Chapter 2: Groningen laboratory setup
2.3 Focus on the devices used for the experiments
2.3.2 Electrolyser: hydrogen production characterization
220.127.116.11 Electrolyser structure and functioning
The unit is designed for indoor operation only, thus located in a container outside right next to the laboratory. A picture of the electrolyser cabin is visible in Figure 19.
Fig. 19 – Picture of the electrolyser container at the Entrance test site
The container consists of two separate rooms. One side houses the PLC and the water preparation system, where tap water is treated by means of a Reverse Osmosis (RO) unit and ion exchange filters to create suitable water for electrolysis (Figure 20). The deionized water then flows to the room on the other side where the electrolyser itself is situated (Figure 21).
This room also houses a system of valves and two 5L storage cylinders for storing the produced hydrogen. The tanks can be emptied afterwards by venting the contained hydrogen outside.
Produced hydrogen can also be directly vented during operation, without filling the tanks. The former production method will be further referred to as tanks filling mode, the latter as venting mode. A flow controller has been added at last to the setup to control the flow of hydrogen while vented to the outside air. For the sake of completeness, Figure 23 shows the PFD of the hydrogen production process as well as the position of the various elements along the pathway.
Fig. 20 – Picture of one side of the electrolyser cabin
Fig. 21 – Picture of the other side of the electrolyser cabin
The electrolyser unit contains an electrolysis cell stack and auxiliary equipment, required for regulating electrolysis operations (circulating water, drying hydrogen, pressurizing hydrogen, performing safety operations and shutting down the system). The internal part of the unit and the functional elements included therein are illustrated in Figure 22.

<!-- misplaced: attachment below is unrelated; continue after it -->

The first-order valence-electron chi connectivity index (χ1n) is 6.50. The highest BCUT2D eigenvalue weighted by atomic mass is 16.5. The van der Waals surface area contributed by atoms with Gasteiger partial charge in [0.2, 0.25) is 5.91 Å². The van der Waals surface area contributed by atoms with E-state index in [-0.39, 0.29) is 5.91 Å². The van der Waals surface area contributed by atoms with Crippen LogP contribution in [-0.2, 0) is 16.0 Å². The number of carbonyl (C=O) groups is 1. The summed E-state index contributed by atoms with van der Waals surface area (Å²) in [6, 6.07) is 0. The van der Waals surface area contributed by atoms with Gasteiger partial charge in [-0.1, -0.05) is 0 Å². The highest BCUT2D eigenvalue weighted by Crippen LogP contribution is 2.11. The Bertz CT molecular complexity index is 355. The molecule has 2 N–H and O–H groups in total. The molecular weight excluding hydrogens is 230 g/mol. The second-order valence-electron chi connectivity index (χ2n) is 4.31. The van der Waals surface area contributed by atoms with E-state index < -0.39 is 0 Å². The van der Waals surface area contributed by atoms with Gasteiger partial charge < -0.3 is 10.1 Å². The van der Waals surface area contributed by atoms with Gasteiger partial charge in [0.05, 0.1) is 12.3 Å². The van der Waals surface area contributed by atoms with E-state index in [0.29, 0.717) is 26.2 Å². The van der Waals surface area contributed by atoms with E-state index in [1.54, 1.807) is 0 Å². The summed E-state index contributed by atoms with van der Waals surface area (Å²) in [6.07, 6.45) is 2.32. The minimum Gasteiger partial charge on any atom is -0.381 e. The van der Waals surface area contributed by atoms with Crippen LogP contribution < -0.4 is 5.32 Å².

Fig. 22 – Inside of the Proton’s Hogen40 PEM electrolyser
A control board and on-board sensors are also inside the unit for the sake of monitoring performance and automating operations6. Specifically, this control system deals with the automation of normal and security operations, by turning on and off auxiliary equipment (such as ventilation fans, circulation pumps etc.) when needed or shutting off the entire system if something goes wrong during the process.
6 The sensors monitor system and process conditions whereas the regulator, along with proper transducers, controls the system operations accordingly.
41 The control also allows to regulate the H2 production in accordance to the pressure set-points.
The two set-points that can be set are:
- System pressure, which represents the H2 pressure in the H2 separator inside the unit;
- Product pressure, which represents the pressure of the H2 flowing out of the system from the H2 port.
For the sake of security, both of them are fixed and properly preset by a specialized technician to approximately 15 bar.
Briefly, the electrolysis unit is internally controlled and fully automated in every state and process. The operator only has to start the system up at the beginning and shut it down at the end of operation. Instructions on how to carry out these tasks are provided in the brief user’s manual in Appendix B. Throughout the electrolyser start-up and functioning described therein, various operating states can be distinguished. The states definitions are given in the Proton’s electrolyser manual  and, since an explanation is useful for the purpose of the electrolyser characterization, these are shortly introduced below: